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Rare Photographs Shed Light on the Events of the November Pogrom 84 Years Ago

09 November 2022

A new photo album recently donated to Yad Vashem, features rare photos of the events of the November Pogrom of 1938, coined "Kristallnacht", by the Nazis. The photos, taken by Nazi photographers, depict scenes from one particular location but are representative of the destruction and attack on the Jewish community across much of Germany and Austria during the two-day pogrom.

Nearly a year before the outbreak of World War II, between 9-10 November 1938, German and Austrian mobs looted, torched and vandalized many Jewish-owned shops, businesses and homes. In just a few hours some 1400 synagogues were set ablaze and destroyed. Jewish citizens were viciously attacked and publicly humiliated. 30,000 Jewish men were rounded up and sent to concentration camps. The November Pogrom claimed the lives of 92 Jews.  

Yad Vashem Chairman Dani Dayan said:

"Seeing these images of humiliation of Jews, and the destruction of their homes, businesses and even synagogues is extremely disturbing and difficult. But all these years later we must bear witness to the atrocities of the past. These photographs clearly show the true intention of the Nazis and the systematic and deliberate lengths they would go to in order to accomplish their murderous agenda. These photographs constitute important documentary evidence of the atrocities that were inflicted on the Jews of Europe. It is critical that these images and other documentation from the Holocaust be preserved and kept at Yad Vashem forever. They will serve as everlasting witnesses long after the survivors are no longer here to bear testimony to their own experiences and will convey for generations to come the individual stories and history of the Holocaust to everyone, in Israel and abroad."

The album was kept for many years in the United States in the home of a Jewish US soldier, who served in the counter-intelligence department of the US Army in Germany during World War II. The former serviceman never spoke about his experiences during the war. After he passed away, his daughter, Ann Leifer, and her two daughters, discovered the album while cleaning up her father's house.

"When I opened the album, I felt as if a hole had been burned through my hands," said Elisheva Avital, granddaughter of the soldier, describing that moment when they first saw the photos contained in the album.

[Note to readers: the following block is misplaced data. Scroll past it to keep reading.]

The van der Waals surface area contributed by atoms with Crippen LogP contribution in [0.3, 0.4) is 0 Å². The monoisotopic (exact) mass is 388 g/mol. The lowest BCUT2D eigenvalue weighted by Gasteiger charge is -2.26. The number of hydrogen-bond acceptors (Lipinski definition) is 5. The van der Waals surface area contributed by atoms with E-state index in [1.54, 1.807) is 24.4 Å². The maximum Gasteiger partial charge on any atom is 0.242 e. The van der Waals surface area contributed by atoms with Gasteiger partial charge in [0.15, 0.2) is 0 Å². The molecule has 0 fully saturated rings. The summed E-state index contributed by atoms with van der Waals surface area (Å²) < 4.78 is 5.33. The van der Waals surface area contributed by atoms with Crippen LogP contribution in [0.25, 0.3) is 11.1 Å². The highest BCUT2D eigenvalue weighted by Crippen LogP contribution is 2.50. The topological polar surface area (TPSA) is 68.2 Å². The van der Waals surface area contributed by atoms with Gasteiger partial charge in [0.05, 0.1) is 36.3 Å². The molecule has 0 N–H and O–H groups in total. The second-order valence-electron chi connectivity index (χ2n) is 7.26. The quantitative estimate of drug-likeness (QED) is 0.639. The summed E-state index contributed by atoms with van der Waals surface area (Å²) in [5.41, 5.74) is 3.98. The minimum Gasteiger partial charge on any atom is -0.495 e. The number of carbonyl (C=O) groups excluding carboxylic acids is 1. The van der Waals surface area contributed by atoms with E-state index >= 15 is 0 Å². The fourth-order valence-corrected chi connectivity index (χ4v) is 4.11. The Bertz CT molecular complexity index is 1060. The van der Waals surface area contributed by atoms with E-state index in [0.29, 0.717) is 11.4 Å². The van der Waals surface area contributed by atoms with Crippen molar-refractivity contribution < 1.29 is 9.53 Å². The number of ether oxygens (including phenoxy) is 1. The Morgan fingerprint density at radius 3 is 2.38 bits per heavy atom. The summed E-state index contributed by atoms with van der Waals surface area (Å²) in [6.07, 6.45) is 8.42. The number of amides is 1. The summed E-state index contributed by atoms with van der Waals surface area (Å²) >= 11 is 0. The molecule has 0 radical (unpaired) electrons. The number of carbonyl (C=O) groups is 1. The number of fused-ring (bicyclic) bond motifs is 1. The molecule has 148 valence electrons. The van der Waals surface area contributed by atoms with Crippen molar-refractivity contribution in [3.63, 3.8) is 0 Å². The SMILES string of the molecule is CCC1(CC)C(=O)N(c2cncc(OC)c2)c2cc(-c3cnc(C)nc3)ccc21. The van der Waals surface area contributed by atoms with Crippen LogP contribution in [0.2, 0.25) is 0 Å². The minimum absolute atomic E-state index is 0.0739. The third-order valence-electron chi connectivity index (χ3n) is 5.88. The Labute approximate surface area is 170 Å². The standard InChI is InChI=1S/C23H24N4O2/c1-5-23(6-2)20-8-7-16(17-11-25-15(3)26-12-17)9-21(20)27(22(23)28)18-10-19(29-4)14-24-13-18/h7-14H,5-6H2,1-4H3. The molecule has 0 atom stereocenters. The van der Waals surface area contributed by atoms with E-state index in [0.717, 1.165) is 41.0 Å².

The Gold Family chose to donate the album to Yad Vashem as part of the "Gathering the Fragments" project, which collects Holocaust-era possessions kept by Holocaust survivors and their descendants. The album arrived in Israel thanks to the assistance of a family member, Rabbi Yehoshua Fass, Co-Founder and Executive Director of Nefesh B'Nefesh. The photographs were taken by two Nazi photographers during the pogroms in Nuremberg and the nearby town of Fürth.

The first pages of the album contain photographs of vandalized homes belonging to local Jewish families. Next, they depict images of Jews in dressing gowns or pajamas, some wounded, and others still in bed – classic propaganda photos taken by the Nazis. Flipping the pages of this rare album, the viewer also encounters pictures of SS men gathering piles of books, both religious and secular. These books were presumably being collected in order to burn later on.

Head of the Photography Section of the Yad Vashem Archives Jonathan Matthews explains:

"We can see from the extreme close-up nature of these photos that the photographers were an integral part of the event depicted. The angles and proximity to the perpetrators seem to indicate a clear goal, to document the events that took place. These are indeed rare photos that shed light on the November Pogrom events we did not have until today. We see SS men and SA actually carrying out the events – setting the fires, vandalizing homes and Jewish businesses and humiliating the Jewish population. All this serves as further proof that this was dictated from above and was not a spontaneous event of an enraged public, as they tried to make these pogroms appear."

The focus of these rare photos is the portrayal of the rioters in action and in the background, onlookers standing by, watching, and doing nothing to stop the violence or defend their Jewish neighbors.